I was in a rut. I was eating meals based purely on convenience and cost and I knew I had let my eating habits slip, although I didn’t quite realise how much.
That was when I stepped on the scales and realised I was the heaviest I have ever been. I realised that without really thinking too much about it, I had started wearing looser fitting clothes and was more often reaching for flowing maxi skirts rather than shorts. Slowly I was becoming more uncomfortable. I was tired all the time and my tummy felt constantly unhappy. I realised I needed to make some changes. I needed to do something that would actually force me to take a look at my bad habits and help me create some new healthier ones.
It was reading a post from Lauren at Never Ending Footsteps that inspired me to give the Whole30 a try. A self confessed skeptic regarding extreme diets, she experienced real results and even claimed that it was one of the best things she has ever done for herself. That was enough of a sales pitch for me to decide it was worth a try.
It was November when I made this decision, and I knew if I actually wanted to give myself the opportunity to succeed I couldn’t do it until the holidays were over. February was a pretty quiet month so it was decided – I would make that commitment to my health and spend 30 days overhauling my diet. Thankfully my husband Jarryd agreed to join me as I know it would have been a thousand times harder without his support and encouragement, especially through the cranky days.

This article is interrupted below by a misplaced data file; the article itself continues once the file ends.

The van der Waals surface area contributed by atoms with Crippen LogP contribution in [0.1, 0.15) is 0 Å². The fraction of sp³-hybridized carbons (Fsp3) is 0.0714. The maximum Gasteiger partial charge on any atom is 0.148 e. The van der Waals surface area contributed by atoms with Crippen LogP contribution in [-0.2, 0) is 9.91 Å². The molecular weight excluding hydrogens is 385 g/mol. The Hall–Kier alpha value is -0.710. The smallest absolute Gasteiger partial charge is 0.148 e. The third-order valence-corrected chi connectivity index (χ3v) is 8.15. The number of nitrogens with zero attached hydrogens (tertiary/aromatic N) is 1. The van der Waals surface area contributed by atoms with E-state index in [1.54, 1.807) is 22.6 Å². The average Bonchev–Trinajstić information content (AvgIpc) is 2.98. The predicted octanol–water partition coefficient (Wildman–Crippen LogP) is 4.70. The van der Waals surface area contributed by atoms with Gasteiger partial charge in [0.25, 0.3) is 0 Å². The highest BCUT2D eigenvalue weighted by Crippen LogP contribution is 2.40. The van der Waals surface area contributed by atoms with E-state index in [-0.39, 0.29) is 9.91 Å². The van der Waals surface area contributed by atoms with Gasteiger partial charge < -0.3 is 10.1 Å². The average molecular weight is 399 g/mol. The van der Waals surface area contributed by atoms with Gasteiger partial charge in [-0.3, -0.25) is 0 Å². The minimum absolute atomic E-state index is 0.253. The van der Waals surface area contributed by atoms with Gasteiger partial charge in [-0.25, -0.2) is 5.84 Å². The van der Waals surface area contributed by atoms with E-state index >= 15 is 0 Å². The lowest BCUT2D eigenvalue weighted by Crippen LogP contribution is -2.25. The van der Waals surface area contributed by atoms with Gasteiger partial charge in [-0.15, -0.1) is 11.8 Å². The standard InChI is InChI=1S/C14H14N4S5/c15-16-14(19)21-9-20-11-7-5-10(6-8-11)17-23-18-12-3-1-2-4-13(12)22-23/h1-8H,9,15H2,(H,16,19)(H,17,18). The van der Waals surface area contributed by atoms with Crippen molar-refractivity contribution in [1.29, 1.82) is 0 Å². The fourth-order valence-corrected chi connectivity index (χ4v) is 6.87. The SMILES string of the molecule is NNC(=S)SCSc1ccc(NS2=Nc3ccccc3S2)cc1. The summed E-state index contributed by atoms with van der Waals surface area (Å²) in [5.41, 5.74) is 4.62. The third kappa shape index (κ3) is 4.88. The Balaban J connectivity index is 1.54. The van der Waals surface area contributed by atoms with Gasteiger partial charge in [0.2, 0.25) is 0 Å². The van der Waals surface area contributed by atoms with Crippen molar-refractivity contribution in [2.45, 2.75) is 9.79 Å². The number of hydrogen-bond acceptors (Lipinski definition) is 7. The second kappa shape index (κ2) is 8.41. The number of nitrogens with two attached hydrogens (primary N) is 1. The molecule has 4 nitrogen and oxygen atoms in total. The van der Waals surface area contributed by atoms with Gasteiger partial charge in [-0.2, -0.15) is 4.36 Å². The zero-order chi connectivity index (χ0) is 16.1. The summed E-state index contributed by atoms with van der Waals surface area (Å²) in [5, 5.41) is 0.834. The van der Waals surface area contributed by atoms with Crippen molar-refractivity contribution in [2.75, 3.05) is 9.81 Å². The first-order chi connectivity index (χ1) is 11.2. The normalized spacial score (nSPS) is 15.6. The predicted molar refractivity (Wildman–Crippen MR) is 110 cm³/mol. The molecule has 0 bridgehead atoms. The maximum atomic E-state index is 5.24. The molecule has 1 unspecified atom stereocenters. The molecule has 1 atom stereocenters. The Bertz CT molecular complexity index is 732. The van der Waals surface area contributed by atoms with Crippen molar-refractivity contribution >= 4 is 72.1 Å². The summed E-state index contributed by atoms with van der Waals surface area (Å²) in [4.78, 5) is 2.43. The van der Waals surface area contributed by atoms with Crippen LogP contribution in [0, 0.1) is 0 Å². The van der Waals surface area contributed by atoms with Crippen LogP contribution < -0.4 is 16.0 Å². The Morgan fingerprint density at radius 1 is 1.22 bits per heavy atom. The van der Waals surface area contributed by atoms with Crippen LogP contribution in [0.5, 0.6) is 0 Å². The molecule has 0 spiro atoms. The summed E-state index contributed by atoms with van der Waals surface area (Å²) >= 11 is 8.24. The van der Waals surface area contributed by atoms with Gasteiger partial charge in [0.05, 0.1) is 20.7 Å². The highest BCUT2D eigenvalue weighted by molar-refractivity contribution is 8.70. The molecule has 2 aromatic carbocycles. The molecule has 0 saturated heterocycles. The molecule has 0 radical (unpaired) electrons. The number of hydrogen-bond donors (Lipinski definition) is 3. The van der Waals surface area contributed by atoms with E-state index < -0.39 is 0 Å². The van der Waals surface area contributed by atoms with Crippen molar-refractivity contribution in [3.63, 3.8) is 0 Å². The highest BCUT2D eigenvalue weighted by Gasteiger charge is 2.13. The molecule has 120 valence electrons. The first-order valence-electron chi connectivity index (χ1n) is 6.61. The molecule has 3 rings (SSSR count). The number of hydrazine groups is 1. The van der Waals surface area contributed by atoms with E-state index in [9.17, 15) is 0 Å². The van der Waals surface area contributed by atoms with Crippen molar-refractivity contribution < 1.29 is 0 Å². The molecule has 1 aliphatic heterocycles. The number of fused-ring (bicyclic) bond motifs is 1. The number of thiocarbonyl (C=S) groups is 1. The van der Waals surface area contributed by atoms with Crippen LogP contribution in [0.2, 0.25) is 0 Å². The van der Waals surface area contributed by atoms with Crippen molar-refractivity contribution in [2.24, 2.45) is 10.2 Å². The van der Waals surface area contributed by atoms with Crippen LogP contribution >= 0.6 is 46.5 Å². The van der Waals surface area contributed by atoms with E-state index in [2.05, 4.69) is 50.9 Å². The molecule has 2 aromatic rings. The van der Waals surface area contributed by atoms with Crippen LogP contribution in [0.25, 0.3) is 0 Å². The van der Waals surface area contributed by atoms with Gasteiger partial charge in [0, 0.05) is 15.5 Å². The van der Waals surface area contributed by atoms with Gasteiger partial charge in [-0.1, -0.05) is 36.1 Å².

What is the Whole30?
In simple terms it is a stricter version of the Paleo diet. For the 30 days you are asked to eliminate gluten, dairy, grains, legumes, sugar, sweeteners, additives and alcohol from your diet. I am not going to go into the science of why these foods (if you are interested you can read the book that started it all) but basically they are foods which may cause inflammation and by eliminating them you are giving your body a chance to essentially reset itself. I liked the sound of that.
Now to be honest with you, I didn’t actually read the book. For me, the most important thing I wanted to achieve was the change in my habits. I wanted to train myself to actually meal prep each week, to have meals set out for each day so I didn’t get home from work with zero idea what was for dinner and just decide to make or buy whatever was easiest.
I can be really lazy in the kitchen, and I wanted to change that. I also knew that I wasn’t buying very much fresh food each week, and often the fresh food I did buy would go to waste because I didn’t have a plan of what to use it for.
These are the habits I wanted to change, because I knew if I didn’t do it now then potentially I could continue on this downward spiral. I had vowed to prioritise my health in 2017 and the Whole30 seemed like a good place to start.
I have always been skeptical about diets, especially those that eliminate whole food groups. That being said, it was only for 30 days and I never had any intention of eating like this forever – it was just a kick-start.